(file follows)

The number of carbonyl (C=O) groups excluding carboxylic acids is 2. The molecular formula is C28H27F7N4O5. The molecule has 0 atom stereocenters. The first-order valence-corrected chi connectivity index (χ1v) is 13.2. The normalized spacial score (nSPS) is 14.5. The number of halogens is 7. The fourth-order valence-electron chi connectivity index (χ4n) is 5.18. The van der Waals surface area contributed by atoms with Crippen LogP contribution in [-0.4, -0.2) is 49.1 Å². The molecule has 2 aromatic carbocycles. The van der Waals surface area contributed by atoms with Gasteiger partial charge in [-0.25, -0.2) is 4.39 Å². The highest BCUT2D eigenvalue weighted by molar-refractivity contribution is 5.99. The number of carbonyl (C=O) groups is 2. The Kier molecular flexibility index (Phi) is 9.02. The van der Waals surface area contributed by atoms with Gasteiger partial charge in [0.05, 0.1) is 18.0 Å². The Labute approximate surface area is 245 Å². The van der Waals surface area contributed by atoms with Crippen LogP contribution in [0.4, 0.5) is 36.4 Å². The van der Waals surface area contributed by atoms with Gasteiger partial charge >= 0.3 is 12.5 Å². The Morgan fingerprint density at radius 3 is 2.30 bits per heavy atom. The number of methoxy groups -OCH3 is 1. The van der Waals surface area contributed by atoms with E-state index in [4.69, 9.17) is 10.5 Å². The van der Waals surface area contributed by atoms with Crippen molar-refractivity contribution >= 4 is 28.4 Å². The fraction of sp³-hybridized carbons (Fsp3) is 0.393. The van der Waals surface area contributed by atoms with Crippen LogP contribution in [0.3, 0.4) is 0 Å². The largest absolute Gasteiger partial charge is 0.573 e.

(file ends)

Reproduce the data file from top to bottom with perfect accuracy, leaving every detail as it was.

The number of carbonyl (C=O) groups excluding carboxylic acids is 2. The molecular formula is C28H27F7N4O5. The molecule has 0 atom stereocenters. The first-order valence-corrected chi connectivity index (χ1v) is 13.2. The normalized spacial score (nSPS) is 14.5. The number of halogens is 7. The fourth-order valence-electron chi connectivity index (χ4n) is 5.18. The van der Waals surface area contributed by atoms with Crippen LogP contribution in [-0.4, -0.2) is 49.1 Å². The molecule has 2 aromatic carbocycles. The van der Waals surface area contributed by atoms with Gasteiger partial charge in [-0.25, -0.2) is 4.39 Å². The highest BCUT2D eigenvalue weighted by molar-refractivity contribution is 5.99. The number of carbonyl (C=O) groups is 2. The Kier molecular flexibility index (Phi) is 9.02. The van der Waals surface area contributed by atoms with Gasteiger partial charge in [0.05, 0.1) is 18.0 Å². The Labute approximate surface area is 245 Å². The van der Waals surface area contributed by atoms with Crippen LogP contribution in [0.4, 0.5) is 36.4 Å². The van der Waals surface area contributed by atoms with Gasteiger partial charge >= 0.3 is 12.5 Å². The Morgan fingerprint density at radius 3 is 2.30 bits per heavy atom. The number of methoxy groups -OCH3 is 1. The van der Waals surface area contributed by atoms with E-state index in [4.69, 9.17) is 10.5 Å². The van der Waals surface area contributed by atoms with Crippen molar-refractivity contribution >= 4 is 28.4 Å². The fraction of sp³-hybridized carbons (Fsp3) is 0.393. The van der Waals surface area contributed by atoms with Crippen LogP contribution in [0.3, 0.4) is 0 Å². The largest absolute Gasteiger partial charge is 0.573 e.